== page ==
Working Out Shouldn’t Hurt & Your Diet Shouldn’t be Miserable


How you eat and move your body should make you feel good about yourself and make your life better. Fitness should not cause pain, and your diet shouldn’t rule your life.

Seriously, what the hell is going on?

It seems like more than ever I hear people talk about how “brutally sore they are” and how “everything hurts.”

Despite causing pain, people continue to perform workouts that hurt. Hell, some people are treating pain like it’s a badge of honor (It almost killed me and it hurts to walk, but I did it!).

I can’t believe this actually needs to be said: your workouts should not hurt. They should not cause you pain. If you’re constantly in pain from your workouts, something is wrong and needs to be addressed immediately.

I’ve had this same conversation with several men over the years (especially when I worked in a commercial gym).

“Damn my shoulder is killing me. Every time I bench press it gets worse. Any ideas what I should do?”

“Since you asked: first, you need to stop performing the barbell bench press. Second –.”


“Excuse me?”

“No. I’m not going to stop benching.”

“Well then. There’s nothing else I can really say, other than to enjoy your future rotator cuff surgery.”

In this example, the problem is somewhat easy to solve. Replace an exercise that causes pain (bench press) with a similar movement that can be done pain-free (for many, in this example, that would be a dumbbell bench press variation or even a barbell bench press at a low incline). Combine that exercise swap with an increase in upper back work (e.g., face pulls, rows, band pull-aparts, etc) and those sore shoulders may start to feel a lot better; I’ve seen it work numerous times.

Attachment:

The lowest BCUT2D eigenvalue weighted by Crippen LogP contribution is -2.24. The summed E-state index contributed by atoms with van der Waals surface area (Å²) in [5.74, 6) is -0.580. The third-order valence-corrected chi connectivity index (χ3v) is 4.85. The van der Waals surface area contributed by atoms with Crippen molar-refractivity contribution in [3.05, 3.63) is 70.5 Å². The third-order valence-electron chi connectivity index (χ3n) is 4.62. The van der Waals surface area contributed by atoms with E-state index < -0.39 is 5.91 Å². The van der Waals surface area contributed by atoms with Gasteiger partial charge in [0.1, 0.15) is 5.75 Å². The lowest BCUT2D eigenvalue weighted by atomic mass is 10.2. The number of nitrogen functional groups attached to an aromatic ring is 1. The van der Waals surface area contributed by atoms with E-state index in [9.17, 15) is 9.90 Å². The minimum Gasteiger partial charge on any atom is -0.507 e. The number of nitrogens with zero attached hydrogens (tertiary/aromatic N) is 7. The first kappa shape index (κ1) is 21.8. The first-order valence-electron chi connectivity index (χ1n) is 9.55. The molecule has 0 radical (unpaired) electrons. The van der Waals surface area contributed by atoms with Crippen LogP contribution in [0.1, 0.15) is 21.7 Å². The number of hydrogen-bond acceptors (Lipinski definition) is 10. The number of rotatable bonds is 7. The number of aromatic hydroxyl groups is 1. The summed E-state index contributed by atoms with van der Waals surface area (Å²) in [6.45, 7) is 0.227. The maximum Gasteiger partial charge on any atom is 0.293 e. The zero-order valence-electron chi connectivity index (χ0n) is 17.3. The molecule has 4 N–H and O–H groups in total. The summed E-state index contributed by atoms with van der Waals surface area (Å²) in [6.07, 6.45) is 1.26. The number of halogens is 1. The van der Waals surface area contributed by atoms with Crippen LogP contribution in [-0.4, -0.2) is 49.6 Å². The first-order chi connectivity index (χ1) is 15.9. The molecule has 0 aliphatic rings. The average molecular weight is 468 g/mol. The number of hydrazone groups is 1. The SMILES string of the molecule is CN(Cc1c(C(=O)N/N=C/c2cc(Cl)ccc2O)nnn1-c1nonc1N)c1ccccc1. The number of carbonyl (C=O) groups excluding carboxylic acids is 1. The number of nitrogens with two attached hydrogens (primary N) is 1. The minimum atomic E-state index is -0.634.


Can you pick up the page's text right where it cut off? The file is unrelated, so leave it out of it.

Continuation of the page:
Click here to read the rest of Nia’s article.

**This article was written by Nia Shanks, and is published on her blog “Lift Like a Girl.” Nia Shanks is a writer and coach, and leader of the Lift Like a Girl revolution. She helps women discover and reach their potential through an empowering approach to health, fitness, and life.

Do You Have to be Ripped to be a Personal Trainer?


I used to work with a fat trainer.

He wasn’t a little chunky like he enjoyed a beer or 7 on the weekend — this dude had a belly on him. He was bald with a pudgy face. Every time that he spotted a client on the bench press, he had to contort his body into an awkward anterior pelvic tilt so his belly wouldn’t get in the way.

I worked with this individual early on in my career. Admittedly, I was immature and negative in my thinking. I couldn’t understand why anybody in their right mind would want to train with this guy — he wasn’t particularly attractive and in no way exuded a healthy lifestyle.

Click to read more about the trainer’s responsibility

*This article is written by Jonathan Goodman.
jonJonathan Goodman is the creator of the world’s largest independent collaborative community of personal trainers, the Personal Trainer Development Center (the PTDC). He is also the author of the best book for personal trainersIgnite the Fire. Originally from Toronto, Jon spends his winters exploring the world.